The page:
Chapter 5 describes the Dagda today, including in modern myths, modern fictional depictions, and modern description. This chapter also contains practical advice for how to worship the Dagda today, including how to build a shrine to Him, and a few invocations. New worshipers, who should be many, given the rest of the book, will find this chapter very useful.
The conclusion sums up the material previously presented, and makes a strong case for the relevance and necessity of the Dagda today. Following the conclusion there are appendices giving a resource list, a pronunciation guide, and a bibliography. At the end of every chapter but the introduction, chapter 1, and the conclusion are sections describing Daimler’s own personal experience with the material in that chapter. These are typical of her writing, and give it an immediacy and human touch lacking in many other authors.
All in all, I cannot recommend this book highly enough. While short, as all Pagan Portals titles are, it presents information, both familiar and very unfamiliar, in an immensely accessible and appealing way. It is so evocative as to seemingly convey the essence of the Dagda in its pages. It is immensely well-written, which helps it achieve its goals, and makes it a joy to read in itself. It marks another triumph for Morgan Daimler. ~ Segomâros Widugeni author at Nemeton Segomâros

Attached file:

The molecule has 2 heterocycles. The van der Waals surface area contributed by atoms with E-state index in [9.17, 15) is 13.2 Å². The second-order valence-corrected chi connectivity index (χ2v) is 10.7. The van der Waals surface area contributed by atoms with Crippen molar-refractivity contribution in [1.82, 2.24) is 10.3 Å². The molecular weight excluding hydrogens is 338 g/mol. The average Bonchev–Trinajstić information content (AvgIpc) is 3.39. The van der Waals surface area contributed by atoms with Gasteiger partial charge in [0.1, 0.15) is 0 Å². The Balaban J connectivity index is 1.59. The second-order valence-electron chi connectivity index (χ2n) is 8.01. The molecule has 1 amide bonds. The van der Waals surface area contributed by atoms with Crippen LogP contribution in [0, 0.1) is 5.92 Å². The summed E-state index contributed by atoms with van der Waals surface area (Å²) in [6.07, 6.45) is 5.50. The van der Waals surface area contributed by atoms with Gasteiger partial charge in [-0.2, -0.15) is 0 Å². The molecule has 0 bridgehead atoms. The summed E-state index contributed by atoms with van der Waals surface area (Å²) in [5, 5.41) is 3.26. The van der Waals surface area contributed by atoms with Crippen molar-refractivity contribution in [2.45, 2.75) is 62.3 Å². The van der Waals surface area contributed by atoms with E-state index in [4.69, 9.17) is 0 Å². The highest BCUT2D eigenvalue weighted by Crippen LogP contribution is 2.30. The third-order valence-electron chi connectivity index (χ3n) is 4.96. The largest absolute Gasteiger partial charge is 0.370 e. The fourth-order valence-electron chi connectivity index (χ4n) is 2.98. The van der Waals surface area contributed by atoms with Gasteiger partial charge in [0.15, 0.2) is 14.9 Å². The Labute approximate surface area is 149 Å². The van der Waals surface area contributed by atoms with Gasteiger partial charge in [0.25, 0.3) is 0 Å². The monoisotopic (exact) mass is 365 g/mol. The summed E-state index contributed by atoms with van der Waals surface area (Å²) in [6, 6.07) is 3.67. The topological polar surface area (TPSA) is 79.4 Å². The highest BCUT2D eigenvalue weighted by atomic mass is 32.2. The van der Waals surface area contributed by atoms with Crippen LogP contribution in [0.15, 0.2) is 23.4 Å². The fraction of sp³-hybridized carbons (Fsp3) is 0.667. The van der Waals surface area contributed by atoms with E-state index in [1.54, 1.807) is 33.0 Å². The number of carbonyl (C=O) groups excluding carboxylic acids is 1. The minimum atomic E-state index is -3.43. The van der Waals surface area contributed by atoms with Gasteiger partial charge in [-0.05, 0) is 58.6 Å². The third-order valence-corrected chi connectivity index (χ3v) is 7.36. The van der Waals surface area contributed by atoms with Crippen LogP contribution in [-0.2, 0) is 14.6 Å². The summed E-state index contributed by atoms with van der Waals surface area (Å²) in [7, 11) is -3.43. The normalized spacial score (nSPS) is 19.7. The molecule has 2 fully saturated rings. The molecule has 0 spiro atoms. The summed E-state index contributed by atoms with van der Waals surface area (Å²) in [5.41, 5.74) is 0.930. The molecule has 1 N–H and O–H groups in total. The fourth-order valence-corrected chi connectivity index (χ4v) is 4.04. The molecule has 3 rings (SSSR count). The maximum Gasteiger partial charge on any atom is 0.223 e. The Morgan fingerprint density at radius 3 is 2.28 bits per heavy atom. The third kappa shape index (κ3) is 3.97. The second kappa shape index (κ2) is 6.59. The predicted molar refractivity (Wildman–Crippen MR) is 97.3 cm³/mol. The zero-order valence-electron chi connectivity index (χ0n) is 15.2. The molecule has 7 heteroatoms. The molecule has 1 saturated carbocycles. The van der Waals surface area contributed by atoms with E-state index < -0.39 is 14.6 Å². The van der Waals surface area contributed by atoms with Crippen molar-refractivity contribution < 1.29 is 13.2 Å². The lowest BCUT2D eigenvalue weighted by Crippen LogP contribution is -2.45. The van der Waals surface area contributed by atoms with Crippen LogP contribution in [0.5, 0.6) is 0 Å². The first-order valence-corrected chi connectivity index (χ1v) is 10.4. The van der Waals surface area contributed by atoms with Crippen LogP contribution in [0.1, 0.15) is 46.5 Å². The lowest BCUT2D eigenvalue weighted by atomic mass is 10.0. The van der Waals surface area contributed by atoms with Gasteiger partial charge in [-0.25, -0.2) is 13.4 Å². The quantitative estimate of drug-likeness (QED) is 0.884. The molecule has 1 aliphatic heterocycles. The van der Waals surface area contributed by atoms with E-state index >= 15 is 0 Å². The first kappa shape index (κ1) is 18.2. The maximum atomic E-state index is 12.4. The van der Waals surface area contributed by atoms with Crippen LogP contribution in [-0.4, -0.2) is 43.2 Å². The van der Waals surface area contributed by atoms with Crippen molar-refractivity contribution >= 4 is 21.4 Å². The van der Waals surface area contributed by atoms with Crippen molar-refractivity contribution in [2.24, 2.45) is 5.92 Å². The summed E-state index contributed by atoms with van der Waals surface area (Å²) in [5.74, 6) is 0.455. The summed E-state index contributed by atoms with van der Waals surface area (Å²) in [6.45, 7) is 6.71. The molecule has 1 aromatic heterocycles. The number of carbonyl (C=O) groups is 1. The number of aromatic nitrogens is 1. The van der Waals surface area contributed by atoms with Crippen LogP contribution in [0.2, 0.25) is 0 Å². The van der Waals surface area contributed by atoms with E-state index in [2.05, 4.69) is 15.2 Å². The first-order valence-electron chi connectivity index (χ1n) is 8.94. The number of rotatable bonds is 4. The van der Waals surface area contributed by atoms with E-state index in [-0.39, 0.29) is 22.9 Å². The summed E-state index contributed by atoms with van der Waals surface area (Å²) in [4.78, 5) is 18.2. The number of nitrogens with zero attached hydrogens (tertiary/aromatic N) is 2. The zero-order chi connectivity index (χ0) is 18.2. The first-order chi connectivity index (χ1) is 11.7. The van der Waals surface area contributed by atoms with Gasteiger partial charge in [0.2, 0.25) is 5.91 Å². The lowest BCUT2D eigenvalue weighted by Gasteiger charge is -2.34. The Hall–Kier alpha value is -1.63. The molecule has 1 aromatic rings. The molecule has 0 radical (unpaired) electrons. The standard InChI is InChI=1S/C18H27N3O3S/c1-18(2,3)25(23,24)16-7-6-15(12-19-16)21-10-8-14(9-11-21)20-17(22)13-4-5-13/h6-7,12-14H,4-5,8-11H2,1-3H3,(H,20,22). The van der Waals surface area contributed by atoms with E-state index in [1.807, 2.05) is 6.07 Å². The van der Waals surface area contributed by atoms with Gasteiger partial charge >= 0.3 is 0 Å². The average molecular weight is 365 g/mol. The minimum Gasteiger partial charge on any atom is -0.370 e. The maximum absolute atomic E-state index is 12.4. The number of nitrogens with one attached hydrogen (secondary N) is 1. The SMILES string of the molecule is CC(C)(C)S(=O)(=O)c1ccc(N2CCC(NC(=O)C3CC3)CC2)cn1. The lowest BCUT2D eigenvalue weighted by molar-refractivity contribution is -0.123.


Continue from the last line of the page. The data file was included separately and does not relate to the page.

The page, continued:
Morgan Daimler introduces us to the God who can do all things skillfully, a God for he average Joe or Josephine. He is master of opposites, king and peasant. Daimler presents a fine review of mythology, scholarship, and popular culture for this Irish deity. The most valuable sharing is her own relationship with him. I appreciate her understanding of a modern spirit with ancient roots, as comfortable in blue jeans as kingly robes. He is warrior, lover, musician, parent, agriculturist negotiator and justice, not a vague archetype who may or may not be interested in me. Because of this book I’ll be spending more time with the Dagda, a most excellent God. And Daimler tells me how to do that. ~ Dorothy L. Abrams, co-founder and priestess of the Web PATH Center, author of Identity and the Quartered Circle